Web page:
Levo: "Hiša na Russell Squareu." Družina se je novembra 1881 preselila na 61. mesto (glej uporabno kronologijo v biografiji Sutherlanda, 411). Vir fotografije: Zapisi gospe Humphry Ward. Letnik II, izd. Houghton Mifflin, 1911, obrnjeno na str. Prav: "Oče, ne govoriš neumnosti?" Ilustracija gospe Alma-Tadema za sproščen počitniški piknik v prvem Wardovem romanu Milly in Olly. G. Norton je dražil svojo hčerko Milly, da bi pri veslanju "lovila rakovice", Olly pa ga pobere nanjo (obrnjena proti str. 98). [Kliknite na vse slike, da jih povečate.]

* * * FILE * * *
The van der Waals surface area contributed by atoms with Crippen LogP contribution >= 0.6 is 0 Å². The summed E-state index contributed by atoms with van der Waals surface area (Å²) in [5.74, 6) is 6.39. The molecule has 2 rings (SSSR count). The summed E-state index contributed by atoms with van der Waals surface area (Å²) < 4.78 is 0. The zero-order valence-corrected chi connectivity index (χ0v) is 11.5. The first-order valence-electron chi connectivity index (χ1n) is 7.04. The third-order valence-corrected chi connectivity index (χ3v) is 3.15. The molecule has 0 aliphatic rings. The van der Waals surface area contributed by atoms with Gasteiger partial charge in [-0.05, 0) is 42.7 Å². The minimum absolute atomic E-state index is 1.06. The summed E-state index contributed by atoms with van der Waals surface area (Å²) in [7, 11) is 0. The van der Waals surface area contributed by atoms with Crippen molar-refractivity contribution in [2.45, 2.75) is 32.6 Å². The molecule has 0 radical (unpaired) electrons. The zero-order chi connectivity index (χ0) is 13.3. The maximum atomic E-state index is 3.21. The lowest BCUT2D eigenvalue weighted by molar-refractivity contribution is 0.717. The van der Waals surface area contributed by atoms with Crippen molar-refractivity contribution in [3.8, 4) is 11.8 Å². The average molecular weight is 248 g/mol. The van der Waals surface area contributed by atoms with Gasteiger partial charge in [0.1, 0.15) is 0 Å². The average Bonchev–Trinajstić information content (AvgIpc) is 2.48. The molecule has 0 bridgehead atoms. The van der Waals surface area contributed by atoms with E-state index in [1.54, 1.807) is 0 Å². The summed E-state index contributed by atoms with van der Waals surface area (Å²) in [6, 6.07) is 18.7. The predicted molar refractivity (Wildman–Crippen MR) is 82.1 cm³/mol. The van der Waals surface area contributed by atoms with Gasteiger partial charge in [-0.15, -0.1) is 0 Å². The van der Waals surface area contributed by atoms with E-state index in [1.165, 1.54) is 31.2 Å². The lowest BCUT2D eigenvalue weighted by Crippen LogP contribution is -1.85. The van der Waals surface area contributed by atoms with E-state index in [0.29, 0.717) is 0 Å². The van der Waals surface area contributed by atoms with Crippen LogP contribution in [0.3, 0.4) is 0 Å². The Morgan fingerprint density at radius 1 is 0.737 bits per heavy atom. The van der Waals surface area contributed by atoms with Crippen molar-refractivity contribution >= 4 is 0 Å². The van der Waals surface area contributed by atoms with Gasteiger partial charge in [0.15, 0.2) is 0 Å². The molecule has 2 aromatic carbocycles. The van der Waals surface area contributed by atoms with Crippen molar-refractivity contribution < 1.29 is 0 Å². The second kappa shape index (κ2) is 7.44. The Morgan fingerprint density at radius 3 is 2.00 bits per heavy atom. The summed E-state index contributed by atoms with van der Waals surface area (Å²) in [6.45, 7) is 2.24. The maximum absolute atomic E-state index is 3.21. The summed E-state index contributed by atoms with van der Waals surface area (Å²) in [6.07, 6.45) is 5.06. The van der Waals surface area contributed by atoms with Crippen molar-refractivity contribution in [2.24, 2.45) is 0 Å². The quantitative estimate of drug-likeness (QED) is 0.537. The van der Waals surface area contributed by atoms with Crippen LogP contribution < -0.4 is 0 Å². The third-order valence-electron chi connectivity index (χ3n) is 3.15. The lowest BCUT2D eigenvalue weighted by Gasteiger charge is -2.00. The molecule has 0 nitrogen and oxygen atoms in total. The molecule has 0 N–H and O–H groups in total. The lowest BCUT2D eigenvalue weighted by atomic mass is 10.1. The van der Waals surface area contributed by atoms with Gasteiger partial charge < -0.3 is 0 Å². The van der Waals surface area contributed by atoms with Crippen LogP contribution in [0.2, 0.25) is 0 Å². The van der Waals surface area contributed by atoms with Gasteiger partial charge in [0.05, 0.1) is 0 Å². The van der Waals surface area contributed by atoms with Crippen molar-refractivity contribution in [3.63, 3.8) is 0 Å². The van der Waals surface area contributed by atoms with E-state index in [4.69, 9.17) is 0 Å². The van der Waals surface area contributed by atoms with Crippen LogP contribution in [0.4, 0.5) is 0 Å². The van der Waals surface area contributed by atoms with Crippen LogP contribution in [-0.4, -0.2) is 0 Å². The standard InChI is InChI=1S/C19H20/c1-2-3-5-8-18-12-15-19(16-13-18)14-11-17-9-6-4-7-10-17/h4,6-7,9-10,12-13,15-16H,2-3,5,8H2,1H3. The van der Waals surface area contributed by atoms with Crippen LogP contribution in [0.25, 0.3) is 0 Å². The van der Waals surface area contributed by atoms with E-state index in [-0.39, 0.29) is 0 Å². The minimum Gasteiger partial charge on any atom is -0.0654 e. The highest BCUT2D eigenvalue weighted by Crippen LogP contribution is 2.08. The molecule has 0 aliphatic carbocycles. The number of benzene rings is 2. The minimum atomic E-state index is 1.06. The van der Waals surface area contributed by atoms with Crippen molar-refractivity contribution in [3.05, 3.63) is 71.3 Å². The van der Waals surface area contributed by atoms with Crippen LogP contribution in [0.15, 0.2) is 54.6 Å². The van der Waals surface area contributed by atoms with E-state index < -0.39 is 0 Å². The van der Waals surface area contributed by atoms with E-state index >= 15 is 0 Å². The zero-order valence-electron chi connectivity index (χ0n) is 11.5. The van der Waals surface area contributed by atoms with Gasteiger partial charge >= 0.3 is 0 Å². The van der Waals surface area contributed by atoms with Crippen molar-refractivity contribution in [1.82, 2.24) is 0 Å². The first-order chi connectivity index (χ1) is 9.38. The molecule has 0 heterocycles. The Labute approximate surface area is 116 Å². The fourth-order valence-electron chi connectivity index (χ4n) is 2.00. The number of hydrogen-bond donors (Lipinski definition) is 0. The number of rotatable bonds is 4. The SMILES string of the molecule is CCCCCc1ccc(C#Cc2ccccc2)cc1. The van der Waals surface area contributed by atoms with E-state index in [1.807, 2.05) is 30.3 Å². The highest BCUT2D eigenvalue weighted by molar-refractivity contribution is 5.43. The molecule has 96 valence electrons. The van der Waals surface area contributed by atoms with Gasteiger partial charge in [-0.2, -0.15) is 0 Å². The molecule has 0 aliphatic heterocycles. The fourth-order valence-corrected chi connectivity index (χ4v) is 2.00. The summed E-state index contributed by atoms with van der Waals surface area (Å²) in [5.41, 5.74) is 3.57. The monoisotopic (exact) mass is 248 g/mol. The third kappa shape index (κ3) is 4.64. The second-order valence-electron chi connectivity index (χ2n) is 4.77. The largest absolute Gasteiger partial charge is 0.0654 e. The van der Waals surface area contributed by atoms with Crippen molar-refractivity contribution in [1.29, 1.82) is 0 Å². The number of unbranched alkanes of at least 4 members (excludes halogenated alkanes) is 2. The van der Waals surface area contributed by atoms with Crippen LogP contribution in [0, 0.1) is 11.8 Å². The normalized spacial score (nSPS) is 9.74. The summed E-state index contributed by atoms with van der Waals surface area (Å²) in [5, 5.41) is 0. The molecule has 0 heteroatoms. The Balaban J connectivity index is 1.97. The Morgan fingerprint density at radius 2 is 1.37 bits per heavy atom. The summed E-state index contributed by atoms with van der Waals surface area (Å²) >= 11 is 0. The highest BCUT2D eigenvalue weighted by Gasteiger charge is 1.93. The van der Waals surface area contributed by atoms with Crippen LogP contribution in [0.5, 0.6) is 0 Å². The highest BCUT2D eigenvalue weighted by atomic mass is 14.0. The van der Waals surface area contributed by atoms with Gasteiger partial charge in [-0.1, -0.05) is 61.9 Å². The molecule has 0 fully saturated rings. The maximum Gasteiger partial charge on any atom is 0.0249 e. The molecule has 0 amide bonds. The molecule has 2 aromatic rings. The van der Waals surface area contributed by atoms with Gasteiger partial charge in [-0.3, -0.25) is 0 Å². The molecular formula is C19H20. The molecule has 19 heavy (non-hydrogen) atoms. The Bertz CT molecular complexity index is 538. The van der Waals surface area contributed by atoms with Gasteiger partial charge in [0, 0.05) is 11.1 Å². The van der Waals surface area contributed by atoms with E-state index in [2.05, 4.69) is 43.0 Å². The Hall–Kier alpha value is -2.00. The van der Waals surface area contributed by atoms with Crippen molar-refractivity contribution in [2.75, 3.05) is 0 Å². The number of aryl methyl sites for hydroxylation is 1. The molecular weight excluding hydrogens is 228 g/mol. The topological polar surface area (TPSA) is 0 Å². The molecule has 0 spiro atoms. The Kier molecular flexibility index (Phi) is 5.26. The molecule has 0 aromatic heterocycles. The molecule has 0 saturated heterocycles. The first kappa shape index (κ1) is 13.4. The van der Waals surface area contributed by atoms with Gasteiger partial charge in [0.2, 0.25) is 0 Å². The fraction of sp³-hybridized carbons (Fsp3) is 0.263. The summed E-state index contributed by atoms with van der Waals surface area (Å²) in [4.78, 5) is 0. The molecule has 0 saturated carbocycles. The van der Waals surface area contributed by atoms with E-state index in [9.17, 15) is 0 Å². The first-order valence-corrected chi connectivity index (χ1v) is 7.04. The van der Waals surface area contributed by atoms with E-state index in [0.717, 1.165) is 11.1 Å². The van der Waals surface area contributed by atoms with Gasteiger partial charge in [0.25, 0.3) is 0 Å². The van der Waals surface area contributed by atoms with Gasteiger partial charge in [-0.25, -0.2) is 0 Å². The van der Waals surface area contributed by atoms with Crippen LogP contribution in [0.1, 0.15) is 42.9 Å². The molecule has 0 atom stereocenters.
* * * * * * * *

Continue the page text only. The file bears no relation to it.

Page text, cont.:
Leta 1881 so se Wards preselili v London, kjer je bil Humphry prevzet kot vodilni pisatelj in umetnostni kritik za The Times. Ward je sama pisala za ta in druge časopise in revije, tudi Macmillanove. Toda zdaj je prvič poskusila s pisanjem romanov. Macmillanova je objavila Milly and Olly: or, Praznik med gorami za božič 1881. To je bila otroška zgodba, v kateri so bili njeni lastni spomini na otroštvo prepleteni z materialom z nedavnega in precej bolj veselega družinskega obiska v Fox Howu, tukaj imenovanem Ravensnest. Dovolj običajno, razen vključitve otroške različice Beowulfa, ki prestraši štiriletnega Ollyja, je bil vseeno začetek. Temu je leta 1884 sledil njen prvi roman za odrasle, Miss Bretherton. Njen navdih je bila slaba uprizoritev ameriške igralke v Londonu, v predstavi, ki si jo je ogledala s Henryjem Jamesom. Na žalost roman ni bil zmagoslavje bolj kot igra sama. Toda še naprej je pisala, zdaj pa se je trudila za prevod v angleščino Henrija Frja in navdušenega in sladkega Amiela, melanholičnega, a navdihujočega Journal Intime. To se je končno pojavilo leta 1885 z Wardovim obsežnim in znanstvenim uvodom in zapiski. Dobila je odobritev Walterja Paterja, tesnega brasenoseškega povezovanja njenega moža, kot "[e] nemirnega, idiomatskega, pravilnega" (19), vendar ni dosegla strožjih standardov njenega strica Matthewa Arnolda (glej Sutherland, ga. Humphry Ward, 100).